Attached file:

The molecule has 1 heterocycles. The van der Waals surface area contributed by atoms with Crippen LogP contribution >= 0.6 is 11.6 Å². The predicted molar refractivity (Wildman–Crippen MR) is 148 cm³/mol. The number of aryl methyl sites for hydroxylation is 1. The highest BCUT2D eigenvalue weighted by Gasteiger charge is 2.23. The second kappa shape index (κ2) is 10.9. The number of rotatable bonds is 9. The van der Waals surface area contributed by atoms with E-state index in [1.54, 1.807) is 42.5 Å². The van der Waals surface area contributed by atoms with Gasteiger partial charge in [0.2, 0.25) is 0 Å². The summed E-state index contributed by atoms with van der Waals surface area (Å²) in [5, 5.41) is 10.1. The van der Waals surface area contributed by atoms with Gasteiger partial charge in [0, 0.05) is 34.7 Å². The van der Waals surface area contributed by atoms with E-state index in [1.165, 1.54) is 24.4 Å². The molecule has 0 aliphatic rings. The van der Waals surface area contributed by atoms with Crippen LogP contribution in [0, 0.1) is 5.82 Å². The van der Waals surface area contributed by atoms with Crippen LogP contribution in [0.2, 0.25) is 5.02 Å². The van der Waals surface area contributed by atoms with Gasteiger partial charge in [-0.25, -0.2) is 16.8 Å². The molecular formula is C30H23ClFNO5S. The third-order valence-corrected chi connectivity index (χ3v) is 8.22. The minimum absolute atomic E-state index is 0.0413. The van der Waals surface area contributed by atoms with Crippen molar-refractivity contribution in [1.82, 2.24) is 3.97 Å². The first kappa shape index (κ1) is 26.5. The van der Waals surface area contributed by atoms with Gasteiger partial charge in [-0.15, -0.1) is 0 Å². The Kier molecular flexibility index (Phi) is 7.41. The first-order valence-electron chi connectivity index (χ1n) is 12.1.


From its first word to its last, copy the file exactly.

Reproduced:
The molecule has 1 heterocycles. The van der Waals surface area contributed by atoms with Crippen LogP contribution >= 0.6 is 11.6 Å². The predicted molar refractivity (Wildman–Crippen MR) is 148 cm³/mol. The number of aryl methyl sites for hydroxylation is 1. The highest BCUT2D eigenvalue weighted by Gasteiger charge is 2.23. The second kappa shape index (κ2) is 10.9. The number of rotatable bonds is 9. The van der Waals surface area contributed by atoms with E-state index in [1.54, 1.807) is 42.5 Å². The van der Waals surface area contributed by atoms with Gasteiger partial charge in [0.2, 0.25) is 0 Å². The summed E-state index contributed by atoms with van der Waals surface area (Å²) in [5, 5.41) is 10.1. The van der Waals surface area contributed by atoms with Gasteiger partial charge in [0, 0.05) is 34.7 Å². The van der Waals surface area contributed by atoms with E-state index in [1.165, 1.54) is 24.4 Å². The molecule has 0 aliphatic rings. The van der Waals surface area contributed by atoms with Crippen LogP contribution in [0, 0.1) is 5.82 Å². The van der Waals surface area contributed by atoms with Crippen LogP contribution in [0.2, 0.25) is 5.02 Å². The van der Waals surface area contributed by atoms with Gasteiger partial charge in [-0.25, -0.2) is 16.8 Å². The molecular formula is C30H23ClFNO5S. The third-order valence-corrected chi connectivity index (χ3v) is 8.22. The minimum absolute atomic E-state index is 0.0413. The van der Waals surface area contributed by atoms with Crippen molar-refractivity contribution in [1.82, 2.24) is 3.97 Å². The first kappa shape index (κ1) is 26.5. The van der Waals surface area contributed by atoms with Gasteiger partial charge in [-0.15, -0.1) is 0 Å². The Kier molecular flexibility index (Phi) is 7.41. The first-order valence-electron chi connectivity index (χ1n) is 12.1.